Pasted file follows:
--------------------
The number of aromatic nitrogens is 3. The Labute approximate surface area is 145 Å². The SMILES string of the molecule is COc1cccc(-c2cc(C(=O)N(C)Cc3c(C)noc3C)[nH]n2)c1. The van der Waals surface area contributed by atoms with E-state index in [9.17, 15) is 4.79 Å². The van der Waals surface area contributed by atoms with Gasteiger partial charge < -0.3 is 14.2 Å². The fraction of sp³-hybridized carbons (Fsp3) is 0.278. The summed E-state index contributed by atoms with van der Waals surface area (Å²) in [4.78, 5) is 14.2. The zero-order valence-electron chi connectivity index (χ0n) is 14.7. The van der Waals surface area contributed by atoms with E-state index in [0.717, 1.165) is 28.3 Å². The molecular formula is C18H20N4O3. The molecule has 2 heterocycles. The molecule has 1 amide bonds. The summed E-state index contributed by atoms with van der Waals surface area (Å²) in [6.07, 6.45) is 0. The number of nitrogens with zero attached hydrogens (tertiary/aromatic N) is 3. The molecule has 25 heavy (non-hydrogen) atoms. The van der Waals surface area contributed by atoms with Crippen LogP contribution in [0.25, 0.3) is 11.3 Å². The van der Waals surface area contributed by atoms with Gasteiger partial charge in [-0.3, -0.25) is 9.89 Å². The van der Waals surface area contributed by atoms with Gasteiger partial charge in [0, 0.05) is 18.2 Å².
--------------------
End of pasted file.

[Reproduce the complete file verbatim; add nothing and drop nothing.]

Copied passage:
The number of aromatic nitrogens is 3. The Labute approximate surface area is 145 Å². The SMILES string of the molecule is COc1cccc(-c2cc(C(=O)N(C)Cc3c(C)noc3C)[nH]n2)c1. The van der Waals surface area contributed by atoms with E-state index in [9.17, 15) is 4.79 Å². The van der Waals surface area contributed by atoms with Gasteiger partial charge < -0.3 is 14.2 Å². The fraction of sp³-hybridized carbons (Fsp3) is 0.278. The summed E-state index contributed by atoms with van der Waals surface area (Å²) in [4.78, 5) is 14.2. The zero-order valence-electron chi connectivity index (χ0n) is 14.7. The van der Waals surface area contributed by atoms with E-state index in [0.717, 1.165) is 28.3 Å². The molecular formula is C18H20N4O3. The molecule has 2 heterocycles. The molecule has 1 amide bonds. The summed E-state index contributed by atoms with van der Waals surface area (Å²) in [6.07, 6.45) is 0. The number of nitrogens with zero attached hydrogens (tertiary/aromatic N) is 3. The molecule has 25 heavy (non-hydrogen) atoms. The van der Waals surface area contributed by atoms with Crippen LogP contribution in [0.25, 0.3) is 11.3 Å². The van der Waals surface area contributed by atoms with Gasteiger partial charge in [-0.3, -0.25) is 9.89 Å². The van der Waals surface area contributed by atoms with Gasteiger partial charge in [0, 0.05) is 18.2 Å².